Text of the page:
The committee informed me that about 225 people attended last years reunion. All of them would have to be notified of the change. "No way," said the committee. Its a shame this wasnt thought of about three years ago, and I am sure the committee would have agreed. The paperwork is enormous, just to contact those that attended past reunions in addition to the classes to be honored.
It sure would have been nice to combine the two; "Maybe next time!"
WOMEN BOWLERS Score High: Some scores bowled at Riverside Lanes by members of the Womens League are mighty good. Recently Shari Girton ripped the pins in the Mike Tarbox Memorial League on games of 206, 239 and 247, a 692 total. (Im not sure, but the 692 may be the highest total ever bowled at the Riverside Lanes by a woman.)
At the time of her 692, Shari was averaging 171 as a member of the Dave Dibble Construction team.
Other high totals: Shari Girton 659; Barb Wolf 626 and 638; Mary Spencer 606, 607; Melanie Lee 600; Carrie Towner 237, 583; Barb Wolf 245 and 214; Teresa Felter 570.
IN THE MAIL: Clarence "Izzy" Benson, one of our subscribers living in Columbia, SC, has informed this writer that he also was in attendance at the boxing match I referred to in my brothers (A.J. "Puff" Parrillo) tribute. Izzy said, "I also saw them fights. They were held in an old theater in Binghamton, around 1938-39. The fights were promoted by the British Relief Fund and were called "British Gloves." Other lads from Susquehanna participating were Jack Carrington and Billy Mauro. (Thank you, Izzy.)
A LAUGH OR TWO... A lawyer was riding in his limousine when he saw a family eating grass by the side of the road. He ordered his driver to stop the car. "Why are you eating grass?" he asked the father.
"We dont have any money for food," the man replied.
"Come along with me, then," the lawyer said.
"But sir," the man said, "I have a wife and two children."
"Bring them along," the lawyer replied.
The family climbed into the limousine. The poor man said, "Sir, you are extremely kind. Thank you."
The lawyer replied, "No problem. My grass at home is almost two inches tall."
A woman goes into the post office to buy stamps for her Christmas cards. "What denomination?" the clerk asked.
"Oh, good heavens! Have we come to this?" the woman asks. "Well, give me 50 Catholic and 50 Baptist."
Whats a good holiday tip? Never catch snowflakes with your tongue until all the birds have gone south for the winter.
I thought the Christmas snowstorm might have marooned my sisters, Jean and Betty and husband, Bob but the plucky man next door, Jeans son-in-law, came for us in his front wheel drive car, and with the bottom of the car dragging on the snow and some careful maneuvering, we were able to meet our deadline reservation for Christmas dinner.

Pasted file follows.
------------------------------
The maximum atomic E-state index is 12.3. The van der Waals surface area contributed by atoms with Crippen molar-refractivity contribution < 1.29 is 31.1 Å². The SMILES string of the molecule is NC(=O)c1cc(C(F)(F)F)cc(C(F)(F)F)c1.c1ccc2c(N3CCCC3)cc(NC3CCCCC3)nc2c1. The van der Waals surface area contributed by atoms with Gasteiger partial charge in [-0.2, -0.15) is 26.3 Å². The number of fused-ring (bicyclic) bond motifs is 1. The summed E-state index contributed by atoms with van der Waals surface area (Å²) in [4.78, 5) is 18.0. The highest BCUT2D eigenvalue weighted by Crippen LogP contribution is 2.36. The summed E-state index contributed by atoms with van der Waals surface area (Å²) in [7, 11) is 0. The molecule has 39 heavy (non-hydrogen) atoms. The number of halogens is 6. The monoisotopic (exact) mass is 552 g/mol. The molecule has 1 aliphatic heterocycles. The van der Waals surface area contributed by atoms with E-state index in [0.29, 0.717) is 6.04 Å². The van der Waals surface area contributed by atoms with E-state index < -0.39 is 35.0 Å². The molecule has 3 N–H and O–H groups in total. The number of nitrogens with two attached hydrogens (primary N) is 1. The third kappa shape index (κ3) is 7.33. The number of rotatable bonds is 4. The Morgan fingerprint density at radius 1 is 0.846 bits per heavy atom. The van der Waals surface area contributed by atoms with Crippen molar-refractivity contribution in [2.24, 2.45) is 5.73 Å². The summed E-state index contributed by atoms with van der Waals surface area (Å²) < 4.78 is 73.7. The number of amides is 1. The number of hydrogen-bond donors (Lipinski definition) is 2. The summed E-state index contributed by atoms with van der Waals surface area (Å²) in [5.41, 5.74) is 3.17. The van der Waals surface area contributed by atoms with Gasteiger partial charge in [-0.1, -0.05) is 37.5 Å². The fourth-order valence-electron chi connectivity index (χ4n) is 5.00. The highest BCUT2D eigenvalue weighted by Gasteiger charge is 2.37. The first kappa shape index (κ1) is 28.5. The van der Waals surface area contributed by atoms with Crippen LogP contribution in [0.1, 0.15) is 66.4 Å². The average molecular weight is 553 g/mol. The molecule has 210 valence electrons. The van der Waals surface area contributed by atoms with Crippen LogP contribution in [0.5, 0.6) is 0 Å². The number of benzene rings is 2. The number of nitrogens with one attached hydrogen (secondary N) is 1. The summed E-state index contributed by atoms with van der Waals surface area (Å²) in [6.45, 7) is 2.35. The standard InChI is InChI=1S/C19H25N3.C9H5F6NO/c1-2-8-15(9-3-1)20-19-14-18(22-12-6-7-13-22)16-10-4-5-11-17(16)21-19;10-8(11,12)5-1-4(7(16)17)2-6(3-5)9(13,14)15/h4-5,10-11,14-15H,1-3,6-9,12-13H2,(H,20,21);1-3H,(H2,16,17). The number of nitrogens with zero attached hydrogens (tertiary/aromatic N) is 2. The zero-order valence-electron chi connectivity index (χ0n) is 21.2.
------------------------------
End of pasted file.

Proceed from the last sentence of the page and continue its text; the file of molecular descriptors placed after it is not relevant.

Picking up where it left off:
My other concern was for my son, Nelson, who was to leave with his wife and granddaughter the day after Christmas for a vacation in Florida. The afternoon of the storm it took him three and a half hours to go ten miles from work to home. He called from Frackville, Thursday p.m., off 81. They were on their way.
I got here in a roundabout way on Tuesday, the 24th. Daughter Nancy picked me up in Starrucca and drove me to Allentown exit where my sister, Betty was waiting for me. From there to Lansdale, where I stayed overnight. On Tuesday a.m. took off for a two-hour trip to York.
On the way over, the first thing caught my eye was a mushroom cloud of smoke (?) coming from the nuclear plant at Limerick, PA. In Boyertown we were near Madeline Thorns grandson-in-laws place of business. Further on we saw signs for Ephrata, where "The Cloisters" intrigued my husband and I many years ago. Another sign was for Mountville, where I believe a former Starrucca resident now lives. We crossed the Susquehanna River at Columbia and wondered how long it took that water to come from Susquehanna. We passed so many car lots with hundreds of cars. (Wonder what they do with the ones they dont sell?) Before we reached York, we passed a home in the shape of a shoe. It was an interesting ride, but I was so exhausted had to stay home from Christmas Eve service.
Back home in Starrucca, the funeral service was held for Gary Williams on Saturday, December 21, in the Methodist Church, with Rev. Grove of the Baptist Church conducting the service to a packed auditorium with standing room only. Since I was not there I cannot describe the military aspect, only to say there was a twenty-one gun salute in Garys honor. His remains will be interred in the Starrucca Cemetery in the spring. Dinner was served in the Baptist social rooms. Gary will be sorely missed by family and friends, and I send my deepest sympathy to them.
Im told the luminaries were placed along the roads but were soon covered with two feet of snow. They must have looked nice while the snow piled up around them.